The words you never hear from NASA: “This is actually really hard to do.”

Or: “We’re not sure this is gonna work.”

There is a code among engineers: Express confidence, exude competence. But space is hard, as we keep pointing out lately. Things blow up. Computers reboot themselves at inopportune moments. A planet turns out to be in a slightly different location, and even a different size, than you’d previously thought.

Uncertainty about success is implicit in aerospace engineering, particularly when you are trying to send a robotic probe to the edge of the solar system and persuade it to perform a 600-maneuver dance — hydrazine thrusters firing like mad — as it conducts 433 scientific observations of Pluto and its moons in a one-shot flyby. And by the way, you’ve already had a last-minute computer glitch, one of the 249 “contingencies” that you’d dreamed up that might ruin the mission.

At this point everyone knows that the New Horizons mission was a screaming success, but I’m not sure everyone grasps how difficult this was to pull off, and how dicey in the home stretch, and how the team based at the Johns Hopkins University Applied Physics Laboratory had to make some tough calls when things were down to the wire.

If you look at the first big close-up photo of Pluto, you’ll notice the shadow line, the terminator. The spacecraft wasn’t supposed to aim right there — it was off a little bit, slightly closer to the terminator than they had planned, Alan Stern, the principal investigator, told me last week. But therein lies a huge engineering lesson from New Horizons: You don’t have to be perfect. Good enough is great enough when you’re getting the first pictures of Pluto. That image was fantastic.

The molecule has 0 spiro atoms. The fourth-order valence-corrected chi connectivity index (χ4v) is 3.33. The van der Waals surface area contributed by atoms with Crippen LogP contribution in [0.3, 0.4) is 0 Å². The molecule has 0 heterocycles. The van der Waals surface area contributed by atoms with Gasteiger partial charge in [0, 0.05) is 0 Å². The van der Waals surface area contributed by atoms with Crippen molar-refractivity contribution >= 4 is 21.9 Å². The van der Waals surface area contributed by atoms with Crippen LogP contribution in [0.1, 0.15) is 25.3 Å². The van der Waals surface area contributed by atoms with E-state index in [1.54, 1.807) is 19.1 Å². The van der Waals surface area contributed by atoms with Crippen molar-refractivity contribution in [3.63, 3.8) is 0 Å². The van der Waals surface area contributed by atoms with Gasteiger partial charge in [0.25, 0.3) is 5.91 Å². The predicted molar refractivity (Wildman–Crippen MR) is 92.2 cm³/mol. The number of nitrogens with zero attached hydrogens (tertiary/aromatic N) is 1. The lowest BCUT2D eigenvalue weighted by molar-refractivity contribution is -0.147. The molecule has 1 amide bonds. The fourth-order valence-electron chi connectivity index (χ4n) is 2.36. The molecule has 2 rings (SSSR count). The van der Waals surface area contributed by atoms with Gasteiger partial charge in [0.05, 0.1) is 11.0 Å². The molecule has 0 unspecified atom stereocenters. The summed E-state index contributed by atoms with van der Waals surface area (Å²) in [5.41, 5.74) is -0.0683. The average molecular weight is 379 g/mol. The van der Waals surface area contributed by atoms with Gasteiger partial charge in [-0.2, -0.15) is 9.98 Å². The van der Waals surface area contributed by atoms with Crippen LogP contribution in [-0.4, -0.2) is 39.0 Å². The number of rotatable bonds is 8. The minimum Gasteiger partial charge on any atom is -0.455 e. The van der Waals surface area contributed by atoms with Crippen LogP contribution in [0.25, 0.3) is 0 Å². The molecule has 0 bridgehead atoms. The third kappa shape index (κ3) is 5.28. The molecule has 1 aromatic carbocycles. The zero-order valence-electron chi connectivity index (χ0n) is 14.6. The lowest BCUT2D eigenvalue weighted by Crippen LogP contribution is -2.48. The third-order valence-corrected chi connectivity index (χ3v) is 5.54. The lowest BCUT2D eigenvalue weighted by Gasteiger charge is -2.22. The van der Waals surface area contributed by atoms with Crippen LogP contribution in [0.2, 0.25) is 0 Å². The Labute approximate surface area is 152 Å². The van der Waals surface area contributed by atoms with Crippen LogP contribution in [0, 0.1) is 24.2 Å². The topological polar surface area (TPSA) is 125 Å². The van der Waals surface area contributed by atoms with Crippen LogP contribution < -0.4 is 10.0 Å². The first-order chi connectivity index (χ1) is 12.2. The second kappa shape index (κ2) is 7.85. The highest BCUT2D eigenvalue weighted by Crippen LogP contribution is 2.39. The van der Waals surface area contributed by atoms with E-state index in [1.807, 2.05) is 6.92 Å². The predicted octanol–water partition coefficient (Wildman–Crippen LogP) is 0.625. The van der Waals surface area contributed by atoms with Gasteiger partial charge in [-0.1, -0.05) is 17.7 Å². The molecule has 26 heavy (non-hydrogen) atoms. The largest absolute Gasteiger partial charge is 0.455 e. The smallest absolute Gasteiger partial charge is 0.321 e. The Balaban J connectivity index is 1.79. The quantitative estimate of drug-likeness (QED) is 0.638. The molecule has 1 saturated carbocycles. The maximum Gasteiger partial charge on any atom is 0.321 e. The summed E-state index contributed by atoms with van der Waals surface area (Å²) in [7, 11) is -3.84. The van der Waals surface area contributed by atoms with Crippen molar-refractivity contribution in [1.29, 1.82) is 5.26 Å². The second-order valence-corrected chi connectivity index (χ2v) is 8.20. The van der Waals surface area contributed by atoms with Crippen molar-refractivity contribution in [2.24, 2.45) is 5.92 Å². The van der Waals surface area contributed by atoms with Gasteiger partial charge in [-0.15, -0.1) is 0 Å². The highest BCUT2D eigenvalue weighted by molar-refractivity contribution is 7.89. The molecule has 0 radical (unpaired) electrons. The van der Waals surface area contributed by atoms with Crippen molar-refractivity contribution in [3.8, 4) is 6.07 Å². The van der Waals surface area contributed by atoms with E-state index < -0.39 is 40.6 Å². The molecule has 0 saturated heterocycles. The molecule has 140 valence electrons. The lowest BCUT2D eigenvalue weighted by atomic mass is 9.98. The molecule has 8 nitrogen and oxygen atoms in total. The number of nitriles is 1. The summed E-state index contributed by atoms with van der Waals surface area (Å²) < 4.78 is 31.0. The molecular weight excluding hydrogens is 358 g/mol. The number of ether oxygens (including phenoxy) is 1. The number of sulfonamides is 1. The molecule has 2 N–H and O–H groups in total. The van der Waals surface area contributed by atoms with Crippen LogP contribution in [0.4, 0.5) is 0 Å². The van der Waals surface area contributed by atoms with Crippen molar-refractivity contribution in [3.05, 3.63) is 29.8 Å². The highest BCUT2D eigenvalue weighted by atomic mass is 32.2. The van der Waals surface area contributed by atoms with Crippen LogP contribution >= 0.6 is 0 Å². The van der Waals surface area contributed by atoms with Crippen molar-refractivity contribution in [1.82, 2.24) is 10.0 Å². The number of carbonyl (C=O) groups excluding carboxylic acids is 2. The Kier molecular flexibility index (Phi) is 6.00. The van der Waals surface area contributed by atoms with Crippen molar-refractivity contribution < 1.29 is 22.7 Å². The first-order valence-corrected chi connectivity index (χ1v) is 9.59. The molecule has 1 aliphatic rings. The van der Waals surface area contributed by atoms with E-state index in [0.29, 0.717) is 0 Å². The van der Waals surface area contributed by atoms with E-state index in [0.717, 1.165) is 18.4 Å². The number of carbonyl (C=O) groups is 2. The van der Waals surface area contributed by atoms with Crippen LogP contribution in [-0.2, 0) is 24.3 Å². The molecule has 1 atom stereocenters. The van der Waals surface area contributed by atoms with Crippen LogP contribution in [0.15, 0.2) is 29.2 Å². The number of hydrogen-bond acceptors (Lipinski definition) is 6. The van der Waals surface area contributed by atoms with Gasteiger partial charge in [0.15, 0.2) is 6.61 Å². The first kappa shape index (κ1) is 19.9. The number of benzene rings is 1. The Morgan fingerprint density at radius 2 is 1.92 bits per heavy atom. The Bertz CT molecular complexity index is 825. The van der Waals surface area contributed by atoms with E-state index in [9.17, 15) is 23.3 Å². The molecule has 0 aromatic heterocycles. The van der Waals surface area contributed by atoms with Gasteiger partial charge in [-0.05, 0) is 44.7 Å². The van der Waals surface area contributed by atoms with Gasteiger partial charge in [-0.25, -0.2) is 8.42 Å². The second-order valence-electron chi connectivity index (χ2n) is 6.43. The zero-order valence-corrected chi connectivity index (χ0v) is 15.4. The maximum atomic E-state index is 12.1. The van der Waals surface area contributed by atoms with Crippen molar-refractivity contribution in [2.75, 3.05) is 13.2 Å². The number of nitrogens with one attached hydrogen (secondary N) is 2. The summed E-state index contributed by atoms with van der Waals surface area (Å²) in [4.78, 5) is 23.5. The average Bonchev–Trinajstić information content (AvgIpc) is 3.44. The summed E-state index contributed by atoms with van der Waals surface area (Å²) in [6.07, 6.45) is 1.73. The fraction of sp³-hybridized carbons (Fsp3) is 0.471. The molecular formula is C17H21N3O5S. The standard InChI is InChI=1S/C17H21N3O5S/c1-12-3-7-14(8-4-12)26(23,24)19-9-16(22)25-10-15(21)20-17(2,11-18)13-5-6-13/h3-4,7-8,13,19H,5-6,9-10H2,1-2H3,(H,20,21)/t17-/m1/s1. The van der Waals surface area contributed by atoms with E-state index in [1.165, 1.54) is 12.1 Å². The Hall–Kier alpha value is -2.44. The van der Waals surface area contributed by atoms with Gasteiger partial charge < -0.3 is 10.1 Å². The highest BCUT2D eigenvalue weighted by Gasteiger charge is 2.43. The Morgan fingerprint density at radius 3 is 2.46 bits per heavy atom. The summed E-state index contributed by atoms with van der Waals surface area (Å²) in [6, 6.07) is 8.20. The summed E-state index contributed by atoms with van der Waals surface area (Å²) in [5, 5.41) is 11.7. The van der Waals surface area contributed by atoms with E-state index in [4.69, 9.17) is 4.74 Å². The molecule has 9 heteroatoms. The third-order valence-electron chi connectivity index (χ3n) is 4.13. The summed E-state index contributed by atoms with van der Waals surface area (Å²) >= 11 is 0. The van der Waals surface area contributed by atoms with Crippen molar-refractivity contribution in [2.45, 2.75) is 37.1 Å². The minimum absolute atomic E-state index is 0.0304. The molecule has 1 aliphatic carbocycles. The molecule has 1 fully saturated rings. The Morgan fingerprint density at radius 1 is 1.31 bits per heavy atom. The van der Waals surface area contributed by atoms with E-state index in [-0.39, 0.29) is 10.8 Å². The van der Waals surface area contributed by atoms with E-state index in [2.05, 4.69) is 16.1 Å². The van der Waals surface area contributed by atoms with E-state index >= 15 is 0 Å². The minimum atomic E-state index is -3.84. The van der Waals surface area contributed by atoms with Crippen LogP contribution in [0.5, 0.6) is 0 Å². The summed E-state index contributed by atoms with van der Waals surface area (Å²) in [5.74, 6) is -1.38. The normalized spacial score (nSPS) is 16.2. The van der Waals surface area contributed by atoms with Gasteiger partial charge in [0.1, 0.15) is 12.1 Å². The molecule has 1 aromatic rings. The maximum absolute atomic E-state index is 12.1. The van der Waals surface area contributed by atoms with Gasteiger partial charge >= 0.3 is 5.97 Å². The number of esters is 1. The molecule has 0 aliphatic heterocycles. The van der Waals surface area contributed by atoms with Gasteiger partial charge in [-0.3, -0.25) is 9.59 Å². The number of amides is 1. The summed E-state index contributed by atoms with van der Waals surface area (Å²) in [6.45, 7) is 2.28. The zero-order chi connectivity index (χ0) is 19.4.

The New Horizons team was aiming for a rectangular box in space 90 kilometers by 60 kilometers. They hit their box, but came in a little bit high, which translated to arriving about 72 seconds early and 40 miles closer to Pluto’s surface. This wasn’t a mistake, because perfection isn’t possible when you’re dealing with a spacecraft and astronomical objects that are all moving, and when you have an imperfect knowledge of the position of the main object in question. Yes: They never knew exactly where Pluto was.

Remember, it’s 3 billion miles away and headed away from the Earth at this point in its orbit. Astronomers have only seen about a third of its orbit around the sun (a Plutonian year is 248 Earth years). I asked Project Manager Glen Fountain if it was possible the spacecraft would turn in the wrong direction and take photographs of empty space, and he said no — not unless the ephemeris data was way off.  On Encounter Day, a couple of astronomers from Chile showed up and were greeted warmly by Stern. The Chilean astronomers had helped refine the orbit of Pluto; until they pitched in, the Pluto orbit carried a margin of error of 10,000 kilometers, Stern told me.

Fountain, the project manager, gave the very first media briefing on the first media day, Sunday, and was pressed by a reporter from Irish television about the fact that the spacecraft wasn’t perfectly centered on the target box. Fountain said, in effect, it was darn good enough.

When the reporter suggested that the team would have a difficult meeting to decide what to do, Fountain shot back: “I think it’s going to be a very easy meeting.” He’d decided: “At this point we feel we should leave well enough alone.”